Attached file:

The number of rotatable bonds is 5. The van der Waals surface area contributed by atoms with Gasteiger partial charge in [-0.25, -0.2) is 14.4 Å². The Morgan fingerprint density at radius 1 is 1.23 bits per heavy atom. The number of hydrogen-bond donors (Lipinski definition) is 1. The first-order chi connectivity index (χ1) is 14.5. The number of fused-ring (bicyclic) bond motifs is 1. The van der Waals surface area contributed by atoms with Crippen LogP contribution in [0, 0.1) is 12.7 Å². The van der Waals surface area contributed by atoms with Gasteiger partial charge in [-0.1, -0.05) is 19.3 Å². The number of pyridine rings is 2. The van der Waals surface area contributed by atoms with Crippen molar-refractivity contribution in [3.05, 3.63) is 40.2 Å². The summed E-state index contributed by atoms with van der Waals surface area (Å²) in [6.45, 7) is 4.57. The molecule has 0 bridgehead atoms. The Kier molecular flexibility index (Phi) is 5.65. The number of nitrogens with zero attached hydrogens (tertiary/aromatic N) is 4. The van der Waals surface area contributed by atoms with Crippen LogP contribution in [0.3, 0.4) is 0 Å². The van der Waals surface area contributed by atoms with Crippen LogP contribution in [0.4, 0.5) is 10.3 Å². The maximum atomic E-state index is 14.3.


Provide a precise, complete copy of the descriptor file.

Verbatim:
The number of rotatable bonds is 5. The van der Waals surface area contributed by atoms with Gasteiger partial charge in [-0.25, -0.2) is 14.4 Å². The Morgan fingerprint density at radius 1 is 1.23 bits per heavy atom. The number of hydrogen-bond donors (Lipinski definition) is 1. The first-order chi connectivity index (χ1) is 14.5. The number of fused-ring (bicyclic) bond motifs is 1. The van der Waals surface area contributed by atoms with Crippen LogP contribution in [0, 0.1) is 12.7 Å². The van der Waals surface area contributed by atoms with Gasteiger partial charge in [-0.1, -0.05) is 19.3 Å². The number of pyridine rings is 2. The van der Waals surface area contributed by atoms with Crippen molar-refractivity contribution in [3.05, 3.63) is 40.2 Å². The summed E-state index contributed by atoms with van der Waals surface area (Å²) in [6.45, 7) is 4.57. The molecule has 0 bridgehead atoms. The Kier molecular flexibility index (Phi) is 5.65. The number of nitrogens with zero attached hydrogens (tertiary/aromatic N) is 4. The van der Waals surface area contributed by atoms with Crippen LogP contribution in [0.3, 0.4) is 0 Å². The van der Waals surface area contributed by atoms with Crippen LogP contribution in [0.4, 0.5) is 10.3 Å². The maximum atomic E-state index is 14.3.